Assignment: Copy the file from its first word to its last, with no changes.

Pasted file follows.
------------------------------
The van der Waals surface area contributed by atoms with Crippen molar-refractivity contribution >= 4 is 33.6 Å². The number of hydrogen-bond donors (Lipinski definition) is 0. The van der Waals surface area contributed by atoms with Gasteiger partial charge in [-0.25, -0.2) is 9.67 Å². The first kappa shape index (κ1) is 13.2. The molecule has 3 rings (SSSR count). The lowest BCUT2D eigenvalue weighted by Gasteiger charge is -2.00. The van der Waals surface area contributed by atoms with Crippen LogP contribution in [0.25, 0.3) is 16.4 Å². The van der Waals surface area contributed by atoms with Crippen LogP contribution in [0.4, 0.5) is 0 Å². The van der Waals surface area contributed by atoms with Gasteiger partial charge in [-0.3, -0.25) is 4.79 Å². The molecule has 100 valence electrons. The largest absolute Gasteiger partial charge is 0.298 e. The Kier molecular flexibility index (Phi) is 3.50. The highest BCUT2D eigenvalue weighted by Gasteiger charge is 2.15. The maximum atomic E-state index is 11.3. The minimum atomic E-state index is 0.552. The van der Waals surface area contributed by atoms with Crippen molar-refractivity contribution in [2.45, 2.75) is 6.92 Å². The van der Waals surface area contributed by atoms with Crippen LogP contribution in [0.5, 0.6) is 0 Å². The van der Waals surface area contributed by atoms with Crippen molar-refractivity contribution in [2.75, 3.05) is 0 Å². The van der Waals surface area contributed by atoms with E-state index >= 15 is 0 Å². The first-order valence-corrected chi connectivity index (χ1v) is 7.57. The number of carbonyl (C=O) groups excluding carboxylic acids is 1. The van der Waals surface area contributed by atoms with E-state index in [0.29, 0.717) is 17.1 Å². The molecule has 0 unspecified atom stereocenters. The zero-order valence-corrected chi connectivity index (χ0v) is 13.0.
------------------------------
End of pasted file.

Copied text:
The van der Waals surface area contributed by atoms with Crippen molar-refractivity contribution >= 4 is 33.6 Å². The number of hydrogen-bond donors (Lipinski definition) is 0. The van der Waals surface area contributed by atoms with Gasteiger partial charge in [-0.25, -0.2) is 9.67 Å². The first kappa shape index (κ1) is 13.2. The molecule has 3 rings (SSSR count). The lowest BCUT2D eigenvalue weighted by Gasteiger charge is -2.00. The van der Waals surface area contributed by atoms with Crippen LogP contribution in [0.25, 0.3) is 16.4 Å². The van der Waals surface area contributed by atoms with Crippen LogP contribution in [0.4, 0.5) is 0 Å². The van der Waals surface area contributed by atoms with Gasteiger partial charge in [-0.3, -0.25) is 4.79 Å². The molecule has 100 valence electrons. The largest absolute Gasteiger partial charge is 0.298 e. The Kier molecular flexibility index (Phi) is 3.50. The highest BCUT2D eigenvalue weighted by Gasteiger charge is 2.15. The maximum atomic E-state index is 11.3. The minimum atomic E-state index is 0.552. The van der Waals surface area contributed by atoms with Crippen molar-refractivity contribution in [2.45, 2.75) is 6.92 Å². The van der Waals surface area contributed by atoms with Crippen LogP contribution in [0.5, 0.6) is 0 Å². The van der Waals surface area contributed by atoms with Crippen molar-refractivity contribution in [2.75, 3.05) is 0 Å². The van der Waals surface area contributed by atoms with E-state index >= 15 is 0 Å². The first-order valence-corrected chi connectivity index (χ1v) is 7.57. The number of carbonyl (C=O) groups excluding carboxylic acids is 1. The van der Waals surface area contributed by atoms with E-state index in [0.29, 0.717) is 17.1 Å². The molecule has 0 unspecified atom stereocenters. The zero-order valence-corrected chi connectivity index (χ0v) is 13.0.